Broadchurch’s Grieving Mother And Our Reactions To ‘Victims’

Viewers of the BBC’s Broadchurch are subjected to a trial of sorts: we have to watch, in some excruciating detail, the reactions of parents, and in particular, a mother, to the violent death of a beloved child–at the hands of a malevolent, unknown actor. Paying close attention to our reactions to what we see andContinue reading “Broadchurch’s Grieving Mother And Our Reactions To ‘Victims’”

On Being Able To Forge My Father’s Signature

A few years after my father passed away, I began to be able to forge his signature. One day, on a lark, I picked up a pen and tried to sign his name; much to my surprise, a reasonable facsimile stood forth. I stared at it for a few seconds, and then tried again. TheContinue reading “On Being Able To Forge My Father’s Signature”

A Bedtime Story About ‘Immigration And Separation’

Last week, as is our custom at home, I read to my daughter before I put her to bed. (We pick a mix of ‘long stories’ and ‘short stories’ and settle on a number beforehand, one which has to be conformed to by a ‘promise.’) On this particular night, the ‘long story’ was Edwidge Danticat‘s Mama’sContinue reading “A Bedtime Story About ‘Immigration And Separation’”

On Hoping For The Miracle Of Precocity

A few days ago, I met some neighbors, out for a walk with their son (who was riding in a stroller.) As we chatted, they turned to their son and asked him a question or two. Answers were not forthcoming. They pressed on, but there was no response. These questions were innocent ones: “What numberContinue reading “On Hoping For The Miracle Of Precocity”

Gabriel Rockhill On Never Dying

Over at the New York Times’ The Stone, in ‘Why We Never Die‘ Gabriel Rockhill writes: Our existence has numerous dimensions, and they each live according to different times. The biological stratum…is in certain ways a long process of demise — we are all dying all the time, just at different rhythms. Far from being anContinue reading “Gabriel Rockhill On Never Dying”

The Comforts Of ‘Abide With Me’

Legend has it that Mohandas Gandhi adored Abide With Me, “a Christian hymn by Scottish Anglican Henry Francis Lyte most often sung to English composer William Henry Monk‘s…’Eventide‘.” I learned of this particular proclivity of the Mahatma long after I had first heard the hymn’s notes as a child attending or watching the Beating RetreatContinue reading “The Comforts Of ‘Abide With Me’”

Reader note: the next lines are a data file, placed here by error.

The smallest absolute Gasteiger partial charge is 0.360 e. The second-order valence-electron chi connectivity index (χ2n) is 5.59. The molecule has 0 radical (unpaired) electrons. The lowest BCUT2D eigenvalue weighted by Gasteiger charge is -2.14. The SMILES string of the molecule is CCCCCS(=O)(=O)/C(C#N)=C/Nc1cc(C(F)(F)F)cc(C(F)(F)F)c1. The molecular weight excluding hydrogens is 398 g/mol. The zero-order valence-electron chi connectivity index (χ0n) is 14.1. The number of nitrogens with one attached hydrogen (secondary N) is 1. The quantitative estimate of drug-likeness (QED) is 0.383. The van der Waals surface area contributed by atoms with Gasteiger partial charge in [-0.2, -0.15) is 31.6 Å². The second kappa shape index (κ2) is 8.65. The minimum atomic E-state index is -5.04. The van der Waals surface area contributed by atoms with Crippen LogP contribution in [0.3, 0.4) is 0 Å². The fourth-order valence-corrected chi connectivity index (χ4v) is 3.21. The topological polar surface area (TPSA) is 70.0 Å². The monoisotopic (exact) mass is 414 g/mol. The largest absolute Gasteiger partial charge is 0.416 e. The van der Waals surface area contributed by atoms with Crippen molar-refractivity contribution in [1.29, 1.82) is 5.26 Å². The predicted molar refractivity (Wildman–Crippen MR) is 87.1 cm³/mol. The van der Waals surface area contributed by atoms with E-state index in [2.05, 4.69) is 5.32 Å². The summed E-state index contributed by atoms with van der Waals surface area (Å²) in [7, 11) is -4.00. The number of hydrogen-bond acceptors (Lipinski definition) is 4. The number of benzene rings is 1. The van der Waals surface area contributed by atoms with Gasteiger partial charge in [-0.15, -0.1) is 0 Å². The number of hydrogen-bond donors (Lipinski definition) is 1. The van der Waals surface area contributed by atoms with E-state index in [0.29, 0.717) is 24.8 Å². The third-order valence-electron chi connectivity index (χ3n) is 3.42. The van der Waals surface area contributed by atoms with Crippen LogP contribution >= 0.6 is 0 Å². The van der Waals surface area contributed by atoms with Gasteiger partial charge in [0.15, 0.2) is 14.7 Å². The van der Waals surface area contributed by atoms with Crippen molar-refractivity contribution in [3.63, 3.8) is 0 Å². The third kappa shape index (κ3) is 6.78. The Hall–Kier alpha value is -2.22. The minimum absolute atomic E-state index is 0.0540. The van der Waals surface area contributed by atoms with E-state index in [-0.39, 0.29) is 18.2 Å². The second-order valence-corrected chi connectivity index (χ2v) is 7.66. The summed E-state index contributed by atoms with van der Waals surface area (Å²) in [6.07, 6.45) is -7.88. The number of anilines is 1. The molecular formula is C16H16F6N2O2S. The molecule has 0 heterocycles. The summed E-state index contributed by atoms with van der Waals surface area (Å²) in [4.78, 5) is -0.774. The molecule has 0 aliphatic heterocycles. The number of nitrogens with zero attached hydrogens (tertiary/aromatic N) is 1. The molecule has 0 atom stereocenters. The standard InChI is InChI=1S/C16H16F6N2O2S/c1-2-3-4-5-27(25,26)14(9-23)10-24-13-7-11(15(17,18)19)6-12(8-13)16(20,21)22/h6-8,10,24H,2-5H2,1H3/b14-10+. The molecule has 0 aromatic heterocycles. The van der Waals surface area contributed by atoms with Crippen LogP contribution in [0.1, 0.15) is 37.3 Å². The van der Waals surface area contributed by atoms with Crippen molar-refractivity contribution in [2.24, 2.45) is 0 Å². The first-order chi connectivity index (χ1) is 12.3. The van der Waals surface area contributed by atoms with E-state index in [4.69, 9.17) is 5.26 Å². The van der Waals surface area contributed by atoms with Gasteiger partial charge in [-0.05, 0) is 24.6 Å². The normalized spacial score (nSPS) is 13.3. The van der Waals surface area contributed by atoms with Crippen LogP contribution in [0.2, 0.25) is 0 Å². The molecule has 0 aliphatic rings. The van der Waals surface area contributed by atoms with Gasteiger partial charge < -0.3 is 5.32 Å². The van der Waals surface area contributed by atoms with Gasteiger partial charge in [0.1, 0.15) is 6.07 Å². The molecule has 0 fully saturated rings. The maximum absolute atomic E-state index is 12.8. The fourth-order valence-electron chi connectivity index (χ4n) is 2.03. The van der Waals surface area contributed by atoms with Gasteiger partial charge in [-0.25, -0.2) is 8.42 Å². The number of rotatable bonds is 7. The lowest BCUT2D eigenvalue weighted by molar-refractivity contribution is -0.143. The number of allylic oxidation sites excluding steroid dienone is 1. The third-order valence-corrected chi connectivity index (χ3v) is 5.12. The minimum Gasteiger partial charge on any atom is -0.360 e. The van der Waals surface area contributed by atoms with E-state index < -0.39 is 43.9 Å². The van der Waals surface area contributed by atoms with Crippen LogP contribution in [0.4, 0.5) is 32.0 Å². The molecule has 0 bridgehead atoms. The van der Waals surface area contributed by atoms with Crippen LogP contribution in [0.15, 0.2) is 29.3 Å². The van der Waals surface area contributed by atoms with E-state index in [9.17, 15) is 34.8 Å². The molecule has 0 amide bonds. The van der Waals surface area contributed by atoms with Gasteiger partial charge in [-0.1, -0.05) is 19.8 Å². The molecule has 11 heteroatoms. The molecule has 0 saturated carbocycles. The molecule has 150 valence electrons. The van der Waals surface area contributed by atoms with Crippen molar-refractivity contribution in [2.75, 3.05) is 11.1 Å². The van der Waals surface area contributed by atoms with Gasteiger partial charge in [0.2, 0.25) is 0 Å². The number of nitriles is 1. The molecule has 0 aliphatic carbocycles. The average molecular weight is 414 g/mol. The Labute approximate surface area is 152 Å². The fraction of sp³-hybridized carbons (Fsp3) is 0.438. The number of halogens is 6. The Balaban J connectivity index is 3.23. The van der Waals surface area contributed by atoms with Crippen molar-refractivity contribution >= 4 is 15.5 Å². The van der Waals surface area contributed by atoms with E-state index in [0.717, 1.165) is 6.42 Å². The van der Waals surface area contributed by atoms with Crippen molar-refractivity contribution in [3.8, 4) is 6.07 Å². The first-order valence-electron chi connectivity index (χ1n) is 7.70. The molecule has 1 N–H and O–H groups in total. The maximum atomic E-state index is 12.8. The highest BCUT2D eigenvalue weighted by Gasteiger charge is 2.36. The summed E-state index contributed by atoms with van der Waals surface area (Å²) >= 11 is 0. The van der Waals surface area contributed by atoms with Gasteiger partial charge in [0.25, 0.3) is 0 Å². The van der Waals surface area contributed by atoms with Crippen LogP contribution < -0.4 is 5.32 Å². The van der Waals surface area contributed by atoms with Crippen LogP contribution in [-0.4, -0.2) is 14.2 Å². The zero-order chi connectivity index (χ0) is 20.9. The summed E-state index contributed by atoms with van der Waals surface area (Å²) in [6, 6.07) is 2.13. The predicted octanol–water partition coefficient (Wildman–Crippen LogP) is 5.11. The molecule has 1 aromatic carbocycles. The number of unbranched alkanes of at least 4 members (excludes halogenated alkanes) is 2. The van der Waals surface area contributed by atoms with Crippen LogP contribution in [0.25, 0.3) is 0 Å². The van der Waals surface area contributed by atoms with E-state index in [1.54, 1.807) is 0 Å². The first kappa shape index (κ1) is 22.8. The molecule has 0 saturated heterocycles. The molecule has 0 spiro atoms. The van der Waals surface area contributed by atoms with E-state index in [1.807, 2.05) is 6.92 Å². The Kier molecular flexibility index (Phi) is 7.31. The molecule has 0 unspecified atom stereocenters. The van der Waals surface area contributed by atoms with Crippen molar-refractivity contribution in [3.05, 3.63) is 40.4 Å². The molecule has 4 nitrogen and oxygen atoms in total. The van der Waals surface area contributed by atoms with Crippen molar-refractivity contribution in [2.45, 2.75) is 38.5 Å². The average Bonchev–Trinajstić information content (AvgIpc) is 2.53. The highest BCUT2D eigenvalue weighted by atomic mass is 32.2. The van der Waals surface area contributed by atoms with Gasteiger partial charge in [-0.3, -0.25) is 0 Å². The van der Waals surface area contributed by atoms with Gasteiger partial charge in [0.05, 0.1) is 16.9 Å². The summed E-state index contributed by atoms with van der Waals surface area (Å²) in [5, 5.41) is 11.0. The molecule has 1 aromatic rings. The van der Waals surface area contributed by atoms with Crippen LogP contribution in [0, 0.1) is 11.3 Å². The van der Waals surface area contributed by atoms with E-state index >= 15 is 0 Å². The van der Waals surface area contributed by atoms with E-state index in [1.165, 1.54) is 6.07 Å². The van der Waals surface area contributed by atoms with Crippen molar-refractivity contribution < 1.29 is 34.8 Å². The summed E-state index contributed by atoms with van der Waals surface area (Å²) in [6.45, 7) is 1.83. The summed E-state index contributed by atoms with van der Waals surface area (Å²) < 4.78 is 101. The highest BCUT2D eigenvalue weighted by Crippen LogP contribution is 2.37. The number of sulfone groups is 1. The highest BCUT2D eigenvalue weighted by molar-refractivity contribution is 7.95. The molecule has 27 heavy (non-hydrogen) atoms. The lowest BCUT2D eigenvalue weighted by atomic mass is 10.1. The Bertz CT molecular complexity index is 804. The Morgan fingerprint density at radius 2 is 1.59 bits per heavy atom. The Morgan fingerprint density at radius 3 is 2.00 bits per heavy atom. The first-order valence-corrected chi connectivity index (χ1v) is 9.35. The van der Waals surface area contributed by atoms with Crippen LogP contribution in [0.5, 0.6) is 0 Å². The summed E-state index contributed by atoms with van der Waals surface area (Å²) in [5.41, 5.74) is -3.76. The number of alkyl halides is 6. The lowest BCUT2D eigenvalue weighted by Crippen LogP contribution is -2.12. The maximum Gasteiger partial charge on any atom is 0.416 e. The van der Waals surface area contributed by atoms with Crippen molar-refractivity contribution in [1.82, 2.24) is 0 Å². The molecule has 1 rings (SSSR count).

Some Parental Wisdom, Easily Dispensed

I’ve been a parent now for some 1281 days. In that time, I’ve learned a few things and been disabused of many misconceptions. Here is a potted summary: Parents are important, but they aren’t the only game in town. Your child is being exposed to a great deal else: other children (the dread ‘peer group’);Continue reading “Some Parental Wisdom, Easily Dispensed”

‘But I Am From Brooklyn’

A few days ago, I reported–on Facebook, where else–a conversation with my daughter that went something like this: Her: Papa, where’s India? Me: It’s a country in Asia, sweetie, on the other side of the world. Her: We can drive there? Me: No, we have to fly. I was born there, you know. I’m fromContinue reading “‘But I Am From Brooklyn’”

On Being Protected By My Father

Around the time my father retired from his military service, he decided to build a home on the then-still-developing outskirts of India’s capital, New Delhi. We bought a small plot of land, hired a contractor, and work began. We–my mother, my brother, and I–occasionally accompanied my father on his many trips to inspect the progressContinue reading “On Being Protected By My Father”

My First Nightmares

There are times when my almost-three-year-old daughter will wake up in the middle of the night, crying inconsolably. Calming her down and putting her back to sleep is a trying business at best. We have been reliably informed that this age sees the child experience her first nightmares; perhaps those nocturnal visitors are responsible forContinue reading “My First Nightmares”